This Eastern Grey Squirrel kept shaking the hummingbird feeder to get some of the sugar water to splash out and then licked the feeder. I'm sure she was getting a sugar high. I hope she doesn't become addicted. I don't think I want to fill the feeder up daily just in order to give this squirrel diabetes!

Wednesday, June 4, 2014

Support Your Garden

I have a chronic problem that plants in my garden grow larger than the tag predicts (and larger than the same plants in the garden down the street... I think it's because of the ritual sacrifice I do every spring). Sometimes these plants get so large they need support. If I was a controlling (and organized) gardener I would cut them back half way through the growth cycle so they ended up shorter.

I'm not that controlling (organized).

These are the plants that get too big for plant hoops.

So I'm experimenting. My Baptisia (that I wouldn't want to cut back anyway, it blooms too early) gets top heavy and in strong rains it tends to flop over - I'm trying chicken wire with the hope that new growth will grow THROUGH the chicken wire and hide it. We'll see.

My October Skies Aster (either Aster or Symphyotrichum oblongifolium) could be cut back. But I love it's oversized exuberant blooms in the late fall. I'm trying the square tomato cages. They're nearly invisible already, we'll see if they can carry the load.

Speaking Typing of tomatoes... They're always problematic. I got this idea from a neighbor. Tomato cages combined with stakes. The cages support the lower branches and the stakes are to support the weight of the tall plant. It worked when we did our community garden and had 8 foot tall tomatoes so it should work here.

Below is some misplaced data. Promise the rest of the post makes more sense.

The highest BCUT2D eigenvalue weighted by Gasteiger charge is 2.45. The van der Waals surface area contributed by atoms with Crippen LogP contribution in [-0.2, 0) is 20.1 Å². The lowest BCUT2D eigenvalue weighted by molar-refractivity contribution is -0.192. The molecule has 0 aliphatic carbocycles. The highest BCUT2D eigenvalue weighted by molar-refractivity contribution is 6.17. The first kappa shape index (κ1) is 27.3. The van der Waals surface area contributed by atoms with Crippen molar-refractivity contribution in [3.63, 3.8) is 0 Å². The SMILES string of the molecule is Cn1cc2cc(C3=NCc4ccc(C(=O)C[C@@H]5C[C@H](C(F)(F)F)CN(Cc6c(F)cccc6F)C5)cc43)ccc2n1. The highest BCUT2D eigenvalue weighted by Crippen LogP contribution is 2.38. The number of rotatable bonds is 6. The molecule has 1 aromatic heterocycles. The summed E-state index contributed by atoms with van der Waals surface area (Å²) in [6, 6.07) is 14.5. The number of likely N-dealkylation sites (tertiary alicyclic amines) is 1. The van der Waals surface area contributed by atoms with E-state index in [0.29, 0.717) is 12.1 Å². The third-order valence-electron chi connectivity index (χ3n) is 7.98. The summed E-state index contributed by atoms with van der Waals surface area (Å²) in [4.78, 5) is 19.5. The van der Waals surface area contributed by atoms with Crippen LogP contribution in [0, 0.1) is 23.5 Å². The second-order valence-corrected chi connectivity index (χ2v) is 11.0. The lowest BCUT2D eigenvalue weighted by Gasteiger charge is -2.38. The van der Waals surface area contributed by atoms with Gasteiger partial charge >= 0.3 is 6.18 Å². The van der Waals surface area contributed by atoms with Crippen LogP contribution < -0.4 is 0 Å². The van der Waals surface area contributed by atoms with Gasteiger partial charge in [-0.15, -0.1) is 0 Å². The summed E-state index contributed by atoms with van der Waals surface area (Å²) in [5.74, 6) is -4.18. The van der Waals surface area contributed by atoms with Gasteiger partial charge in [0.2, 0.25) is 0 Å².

Now we just wait and see which ones work and which ones look least annoying.

Or I could get on the ball and cut things back. 

Just not the tomatoes. 

Or the Baptisia

Hmmm... I think I'm sensing a problem...

Monday, June 2, 2014

It's JUNE!

It's been a long, cool wait here in New England until we finally arrive at the month of JUNE! Warm weather, good gardening, lots to get done before the heat arrives and it's too late to plant anything else.

The iris in my rain garden are still blooming - the early bloomers are done but I have some late bloomers still going strong.

Penstemon Husker Red is not shy about self seeding. Every time I see a plant growing in a crack in pavement like this I am amazed at nature will find a way.

My Centaurea Black Sprite is just starting to bloom. It's much less aggressive than Amethyst in Snow and I really like the contrast between the nearly black blooms and the yellow-green foliage.

Nepeta is going strong and attracting plenty of native pollinators (this is Dropmore, a shorter version than Walker's Low - the blooms are a bluer purple than they look on my computer monitor).

My Cornus Garden Glow is at it's peak - gorgeous leaves, gorgeous blooms. A bit larger than the predicted 3-5 foot. I've started cuttings in the hope that I can plant this somewhere away from the house and take down these oversized shrubs. I can't seem to find it for sale anywhere or I'd just buy a new one and dig these out (and won't THAT be a chore!).

My Hostas are fully opened. I have a fondness for BIG hostas. I plant them inside the fence and the dogs are a good deer deterrent. We're fortunate that we don't have many deer despite bordering on a couple of hundred acres of woods. I think the coyotes are keeping the deer in check. Just don't let your cats run free around here.

At this point if a plant hasn't poked it's leaves up I'm assuming it didn't make it. 

You made it just in time, Helenium!

By the end of this month I hope to have a fresh layer of mulch in all the gardens and to have made progress on the grass removal in the backyard (sadly not a sign of new beds being put in but of pulling grass away from growing shrubs that I didn't clear enough grass around originally).

And I hope my Buddleia are looking better. They died back nearly to the ground this winter. Not a pretty sight.